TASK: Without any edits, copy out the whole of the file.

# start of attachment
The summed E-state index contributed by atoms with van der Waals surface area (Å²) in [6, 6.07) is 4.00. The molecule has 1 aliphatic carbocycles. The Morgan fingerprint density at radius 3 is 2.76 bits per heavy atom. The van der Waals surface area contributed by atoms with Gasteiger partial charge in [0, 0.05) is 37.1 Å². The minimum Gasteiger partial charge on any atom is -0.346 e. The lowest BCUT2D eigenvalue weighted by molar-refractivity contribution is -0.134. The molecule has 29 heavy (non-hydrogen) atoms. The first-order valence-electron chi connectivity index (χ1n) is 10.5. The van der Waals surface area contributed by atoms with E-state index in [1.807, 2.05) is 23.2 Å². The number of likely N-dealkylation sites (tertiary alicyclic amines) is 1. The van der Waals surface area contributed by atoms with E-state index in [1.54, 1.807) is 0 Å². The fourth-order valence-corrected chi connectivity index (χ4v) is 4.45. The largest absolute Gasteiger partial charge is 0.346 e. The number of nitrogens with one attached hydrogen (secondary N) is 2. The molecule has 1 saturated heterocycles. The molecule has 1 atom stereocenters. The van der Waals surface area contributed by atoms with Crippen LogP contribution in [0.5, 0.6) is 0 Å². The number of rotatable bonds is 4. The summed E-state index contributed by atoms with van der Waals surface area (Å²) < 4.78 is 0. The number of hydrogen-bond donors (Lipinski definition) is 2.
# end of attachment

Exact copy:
The summed E-state index contributed by atoms with van der Waals surface area (Å²) in [6, 6.07) is 4.00. The molecule has 1 aliphatic carbocycles. The Morgan fingerprint density at radius 3 is 2.76 bits per heavy atom. The van der Waals surface area contributed by atoms with Gasteiger partial charge in [0, 0.05) is 37.1 Å². The minimum Gasteiger partial charge on any atom is -0.346 e. The lowest BCUT2D eigenvalue weighted by molar-refractivity contribution is -0.134. The molecule has 29 heavy (non-hydrogen) atoms. The first-order valence-electron chi connectivity index (χ1n) is 10.5. The van der Waals surface area contributed by atoms with E-state index in [1.807, 2.05) is 23.2 Å². The number of likely N-dealkylation sites (tertiary alicyclic amines) is 1. The van der Waals surface area contributed by atoms with E-state index in [1.54, 1.807) is 0 Å². The fourth-order valence-corrected chi connectivity index (χ4v) is 4.45. The largest absolute Gasteiger partial charge is 0.346 e. The number of nitrogens with one attached hydrogen (secondary N) is 2. The molecule has 1 saturated heterocycles. The molecule has 1 atom stereocenters. The van der Waals surface area contributed by atoms with Crippen LogP contribution in [0.5, 0.6) is 0 Å². The number of rotatable bonds is 4. The summed E-state index contributed by atoms with van der Waals surface area (Å²) < 4.78 is 0. The number of hydrogen-bond donors (Lipinski definition) is 2.